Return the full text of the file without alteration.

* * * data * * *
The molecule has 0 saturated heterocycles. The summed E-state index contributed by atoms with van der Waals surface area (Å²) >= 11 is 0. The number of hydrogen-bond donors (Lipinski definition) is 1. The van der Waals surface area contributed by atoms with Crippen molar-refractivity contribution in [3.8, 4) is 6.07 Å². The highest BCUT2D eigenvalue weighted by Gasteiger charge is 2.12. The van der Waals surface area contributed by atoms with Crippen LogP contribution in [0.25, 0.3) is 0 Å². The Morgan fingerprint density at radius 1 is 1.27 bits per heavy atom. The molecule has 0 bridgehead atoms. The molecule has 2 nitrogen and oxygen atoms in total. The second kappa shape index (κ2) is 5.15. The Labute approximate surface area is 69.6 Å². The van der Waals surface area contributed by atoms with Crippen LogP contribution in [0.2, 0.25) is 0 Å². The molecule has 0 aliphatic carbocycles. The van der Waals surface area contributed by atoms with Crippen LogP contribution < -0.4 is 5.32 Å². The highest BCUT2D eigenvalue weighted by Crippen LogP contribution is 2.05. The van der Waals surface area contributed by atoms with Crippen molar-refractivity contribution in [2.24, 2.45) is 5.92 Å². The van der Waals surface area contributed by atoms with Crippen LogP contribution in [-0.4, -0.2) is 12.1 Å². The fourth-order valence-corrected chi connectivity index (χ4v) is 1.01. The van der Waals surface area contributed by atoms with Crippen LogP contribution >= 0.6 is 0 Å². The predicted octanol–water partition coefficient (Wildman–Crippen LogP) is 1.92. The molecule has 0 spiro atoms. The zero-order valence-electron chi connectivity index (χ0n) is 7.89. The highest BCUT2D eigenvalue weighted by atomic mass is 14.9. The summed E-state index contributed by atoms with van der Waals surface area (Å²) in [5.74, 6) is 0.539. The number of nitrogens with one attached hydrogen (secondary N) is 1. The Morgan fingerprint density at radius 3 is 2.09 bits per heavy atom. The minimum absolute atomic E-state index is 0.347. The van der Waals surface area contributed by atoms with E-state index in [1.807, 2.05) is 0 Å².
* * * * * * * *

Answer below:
The molecule has 0 saturated heterocycles. The summed E-state index contributed by atoms with van der Waals surface area (Å²) >= 11 is 0. The number of hydrogen-bond donors (Lipinski definition) is 1. The van der Waals surface area contributed by atoms with Crippen molar-refractivity contribution in [3.8, 4) is 6.07 Å². The highest BCUT2D eigenvalue weighted by Gasteiger charge is 2.12. The van der Waals surface area contributed by atoms with Crippen LogP contribution in [0.25, 0.3) is 0 Å². The Morgan fingerprint density at radius 1 is 1.27 bits per heavy atom. The molecule has 0 bridgehead atoms. The molecule has 2 nitrogen and oxygen atoms in total. The second kappa shape index (κ2) is 5.15. The Labute approximate surface area is 69.6 Å². The van der Waals surface area contributed by atoms with Crippen LogP contribution in [0.2, 0.25) is 0 Å². The molecule has 0 aliphatic carbocycles. The van der Waals surface area contributed by atoms with Crippen LogP contribution < -0.4 is 5.32 Å². The highest BCUT2D eigenvalue weighted by Crippen LogP contribution is 2.05. The van der Waals surface area contributed by atoms with Crippen molar-refractivity contribution in [2.24, 2.45) is 5.92 Å². The van der Waals surface area contributed by atoms with Crippen LogP contribution in [-0.4, -0.2) is 12.1 Å². The fourth-order valence-corrected chi connectivity index (χ4v) is 1.01. The van der Waals surface area contributed by atoms with Crippen LogP contribution >= 0.6 is 0 Å². The predicted octanol–water partition coefficient (Wildman–Crippen LogP) is 1.92. The molecule has 0 spiro atoms. The zero-order valence-electron chi connectivity index (χ0n) is 7.89. The highest BCUT2D eigenvalue weighted by atomic mass is 14.9. The summed E-state index contributed by atoms with van der Waals surface area (Å²) in [5.74, 6) is 0.539. The number of nitrogens with one attached hydrogen (secondary N) is 1. The Morgan fingerprint density at radius 3 is 2.09 bits per heavy atom. The minimum absolute atomic E-state index is 0.347. The van der Waals surface area contributed by atoms with E-state index in [1.807, 2.05) is 0 Å².